**Note: If you would rather read this on Google Docs, where the tables below in the blog post were created and look MUCH better (especially on a mobile device,) it can be found here.**
I get rather tired of politicians using spin to tell me how much they have done for me and my ilk, and we are inundated with so much spin that statistics have become worthless. They’re used as nothing but propaganda. So let’s just do basic math with reputable sources and facts and come up with the number about which everybody argues.
What should we be paying teachers?
I decided it made sense to base everything I did here on the year 2008. That was the year the bottom dropped out on the economy and the real estate market collapsed and we went into the worst recession in decades. It was also the end of a decade that saw the first tides turning away from public education. The Charter School Act of 1996 had begun that swing, and it was being helped along by the long range plan to offer “Opportunity Grant” vouchers for private schools for qualifying students.
In other words, the North Carolina General Assembly was devaluing public education in favor of a system that gave parents education choice, but they were also perfectly content with every one of those choices being below average. And they also loved the idea of our tax dollars being controlled by either corporations or churches.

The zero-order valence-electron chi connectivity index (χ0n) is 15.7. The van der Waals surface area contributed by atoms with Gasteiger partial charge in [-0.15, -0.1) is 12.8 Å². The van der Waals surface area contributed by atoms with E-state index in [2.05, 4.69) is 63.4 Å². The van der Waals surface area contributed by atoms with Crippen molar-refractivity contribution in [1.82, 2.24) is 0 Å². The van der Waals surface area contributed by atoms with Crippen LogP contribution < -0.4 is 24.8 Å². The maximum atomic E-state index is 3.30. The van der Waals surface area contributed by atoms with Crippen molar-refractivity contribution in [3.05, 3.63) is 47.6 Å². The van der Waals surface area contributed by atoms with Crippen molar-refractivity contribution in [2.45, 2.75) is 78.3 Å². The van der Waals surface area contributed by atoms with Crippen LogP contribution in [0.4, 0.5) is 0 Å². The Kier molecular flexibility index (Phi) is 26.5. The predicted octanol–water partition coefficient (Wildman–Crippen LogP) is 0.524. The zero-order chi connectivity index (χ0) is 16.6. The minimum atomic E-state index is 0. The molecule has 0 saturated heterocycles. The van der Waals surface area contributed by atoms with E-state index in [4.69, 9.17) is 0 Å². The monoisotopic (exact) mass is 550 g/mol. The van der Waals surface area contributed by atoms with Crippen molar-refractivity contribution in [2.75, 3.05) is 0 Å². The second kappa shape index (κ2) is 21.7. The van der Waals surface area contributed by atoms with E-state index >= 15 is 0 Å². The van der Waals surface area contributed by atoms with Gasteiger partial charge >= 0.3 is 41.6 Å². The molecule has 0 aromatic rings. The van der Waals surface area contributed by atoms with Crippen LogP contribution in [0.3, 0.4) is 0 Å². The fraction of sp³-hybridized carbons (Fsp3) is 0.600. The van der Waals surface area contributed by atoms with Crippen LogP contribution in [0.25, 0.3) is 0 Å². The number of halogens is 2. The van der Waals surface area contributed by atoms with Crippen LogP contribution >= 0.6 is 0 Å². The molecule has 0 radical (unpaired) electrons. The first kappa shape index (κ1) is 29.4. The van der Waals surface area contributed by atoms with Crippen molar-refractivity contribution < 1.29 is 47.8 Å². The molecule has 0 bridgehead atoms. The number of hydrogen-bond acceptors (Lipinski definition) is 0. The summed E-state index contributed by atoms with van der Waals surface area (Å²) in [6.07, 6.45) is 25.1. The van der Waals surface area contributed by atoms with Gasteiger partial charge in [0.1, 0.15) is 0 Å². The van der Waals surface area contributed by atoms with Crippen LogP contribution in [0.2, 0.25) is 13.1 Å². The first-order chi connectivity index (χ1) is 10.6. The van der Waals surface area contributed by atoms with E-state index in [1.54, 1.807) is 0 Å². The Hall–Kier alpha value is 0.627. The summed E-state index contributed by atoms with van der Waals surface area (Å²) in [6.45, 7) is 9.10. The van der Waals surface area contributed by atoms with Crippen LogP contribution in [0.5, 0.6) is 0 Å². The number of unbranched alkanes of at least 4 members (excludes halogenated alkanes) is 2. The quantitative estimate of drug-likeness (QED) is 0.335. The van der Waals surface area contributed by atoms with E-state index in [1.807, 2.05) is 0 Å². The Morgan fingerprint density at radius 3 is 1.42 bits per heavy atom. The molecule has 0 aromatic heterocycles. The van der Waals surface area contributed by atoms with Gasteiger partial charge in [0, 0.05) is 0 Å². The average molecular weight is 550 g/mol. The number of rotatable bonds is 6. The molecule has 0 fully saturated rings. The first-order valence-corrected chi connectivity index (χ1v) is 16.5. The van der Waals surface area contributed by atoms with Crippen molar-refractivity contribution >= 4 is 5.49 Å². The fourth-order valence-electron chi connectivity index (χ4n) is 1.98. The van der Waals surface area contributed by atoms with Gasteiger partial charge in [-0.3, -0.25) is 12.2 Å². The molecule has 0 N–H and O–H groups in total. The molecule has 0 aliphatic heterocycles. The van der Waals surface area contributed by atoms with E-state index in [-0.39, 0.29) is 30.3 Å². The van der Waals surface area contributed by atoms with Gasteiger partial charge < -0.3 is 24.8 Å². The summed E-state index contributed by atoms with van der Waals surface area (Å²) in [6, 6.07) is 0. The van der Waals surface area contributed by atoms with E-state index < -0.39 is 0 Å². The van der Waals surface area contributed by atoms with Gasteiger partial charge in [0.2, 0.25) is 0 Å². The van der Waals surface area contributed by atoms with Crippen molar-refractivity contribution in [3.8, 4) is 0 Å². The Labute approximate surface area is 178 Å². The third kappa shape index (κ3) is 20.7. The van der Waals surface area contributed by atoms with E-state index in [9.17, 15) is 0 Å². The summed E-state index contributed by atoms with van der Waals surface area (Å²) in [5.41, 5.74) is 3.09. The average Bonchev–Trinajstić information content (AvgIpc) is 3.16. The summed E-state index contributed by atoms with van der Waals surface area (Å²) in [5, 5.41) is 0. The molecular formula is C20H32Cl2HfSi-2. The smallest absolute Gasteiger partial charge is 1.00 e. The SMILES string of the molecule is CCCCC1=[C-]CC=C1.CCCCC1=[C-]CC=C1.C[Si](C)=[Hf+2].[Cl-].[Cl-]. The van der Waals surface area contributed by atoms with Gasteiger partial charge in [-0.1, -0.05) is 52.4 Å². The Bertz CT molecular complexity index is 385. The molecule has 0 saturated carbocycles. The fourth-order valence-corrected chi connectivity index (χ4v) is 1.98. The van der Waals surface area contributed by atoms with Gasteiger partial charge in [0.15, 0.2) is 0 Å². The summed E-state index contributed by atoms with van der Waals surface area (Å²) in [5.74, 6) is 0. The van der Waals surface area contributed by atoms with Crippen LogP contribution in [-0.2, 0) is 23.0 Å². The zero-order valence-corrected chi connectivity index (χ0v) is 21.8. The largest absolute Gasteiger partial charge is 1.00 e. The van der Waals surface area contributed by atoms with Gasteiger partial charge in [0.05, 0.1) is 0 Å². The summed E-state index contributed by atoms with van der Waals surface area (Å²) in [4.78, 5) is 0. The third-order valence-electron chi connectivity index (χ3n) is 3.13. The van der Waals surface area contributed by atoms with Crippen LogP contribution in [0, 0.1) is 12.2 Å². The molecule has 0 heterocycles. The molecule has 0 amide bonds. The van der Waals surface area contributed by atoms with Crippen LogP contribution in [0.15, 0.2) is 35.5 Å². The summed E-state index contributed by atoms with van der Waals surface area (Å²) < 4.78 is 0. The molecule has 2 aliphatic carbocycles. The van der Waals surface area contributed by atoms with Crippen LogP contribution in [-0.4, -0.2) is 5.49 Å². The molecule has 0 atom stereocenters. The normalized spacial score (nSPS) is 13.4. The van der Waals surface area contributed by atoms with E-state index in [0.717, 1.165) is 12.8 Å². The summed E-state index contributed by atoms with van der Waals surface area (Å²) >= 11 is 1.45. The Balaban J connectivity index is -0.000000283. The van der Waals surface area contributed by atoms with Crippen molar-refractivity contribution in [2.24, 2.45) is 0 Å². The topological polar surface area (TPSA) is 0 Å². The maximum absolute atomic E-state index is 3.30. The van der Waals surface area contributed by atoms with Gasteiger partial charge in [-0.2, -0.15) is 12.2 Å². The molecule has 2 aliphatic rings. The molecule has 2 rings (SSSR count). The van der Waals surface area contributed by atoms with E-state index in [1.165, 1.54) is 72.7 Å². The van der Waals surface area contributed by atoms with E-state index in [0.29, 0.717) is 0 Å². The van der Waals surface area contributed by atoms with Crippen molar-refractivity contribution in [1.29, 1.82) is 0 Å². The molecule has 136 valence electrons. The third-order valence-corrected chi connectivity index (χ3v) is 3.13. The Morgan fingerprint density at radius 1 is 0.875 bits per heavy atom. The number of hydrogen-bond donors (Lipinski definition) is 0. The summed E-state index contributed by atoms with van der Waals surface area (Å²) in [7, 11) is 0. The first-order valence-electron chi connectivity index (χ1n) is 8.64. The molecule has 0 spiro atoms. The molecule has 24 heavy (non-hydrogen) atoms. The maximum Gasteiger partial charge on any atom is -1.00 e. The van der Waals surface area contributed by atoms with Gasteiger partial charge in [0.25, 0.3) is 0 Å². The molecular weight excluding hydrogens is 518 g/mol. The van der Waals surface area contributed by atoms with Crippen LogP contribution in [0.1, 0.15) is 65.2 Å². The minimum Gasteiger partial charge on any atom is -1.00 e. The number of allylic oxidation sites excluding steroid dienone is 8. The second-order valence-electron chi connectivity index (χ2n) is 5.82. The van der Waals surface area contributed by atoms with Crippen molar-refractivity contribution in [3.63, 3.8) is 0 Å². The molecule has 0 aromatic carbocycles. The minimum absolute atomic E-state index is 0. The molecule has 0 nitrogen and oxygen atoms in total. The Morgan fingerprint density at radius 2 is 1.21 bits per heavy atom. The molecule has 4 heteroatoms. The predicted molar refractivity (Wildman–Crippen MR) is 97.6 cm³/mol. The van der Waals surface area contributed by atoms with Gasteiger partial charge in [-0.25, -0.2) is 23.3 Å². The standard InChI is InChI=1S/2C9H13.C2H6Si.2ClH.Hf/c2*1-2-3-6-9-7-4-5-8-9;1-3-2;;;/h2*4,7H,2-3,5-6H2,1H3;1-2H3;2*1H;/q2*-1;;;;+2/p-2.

Okay, so I couldn’t help slipping in a little opinion in this blog post, but what’s been happening the past twelve years kind of backs up those optics, does it not?
But from here on out, nothing but fact-based number crunching from sources like the US Bureau of Labor Statistics, the NC Office of State Human Resources, inflationtool.com and The Balance (shows no bias and has a clean fact check record via Media Bias Fact Check.)
In reading the tables below, there is a pattern that is created. Each table after the first one builds upon the previous table. The first table below shows the basic salary increase for each year of teaching service between 2008 and 2020. Notice that the percent increase for veteran employees is much less than those early in their career. Keep in mind, also, that there are a lot of economic indicators that help us see how much the US economy has grown since then. A sampling of those are:
- US Gross Domestic Product 2008-2020: +20.3%
- US Inflation: +22.56%
- US Inflation with Compounded Percentages: +24.57%
- US Consumer Price Index: +22.24%
With those numbers in mind, this table represents the NC Salary Schedule for teachers with zero years of experience all the way up to thirty years of experience for the years 2008 and 2020. Notice the increase in each compared to the numbers that the US economy grew between those same years.
NC Salary Schedule Increases 2008-2020
|Years Experience||2008 Salary||2020 Salary||Percent Increase|
The most obvious eye-opener in that table really isn’t an eye-opener to teachers. We already knew the numbers for veteran teachers had stagnated over that time period. But look at what that actually means for those teachers. The following table uses the US Bureau of Labor Statistics’ Consumer Price Index. Basically, this 22.24% increase over the past twelve years means that a person’s salary would have had to have increased by 22.24% over the past twelve years in order to have the same buying power they had in 2008.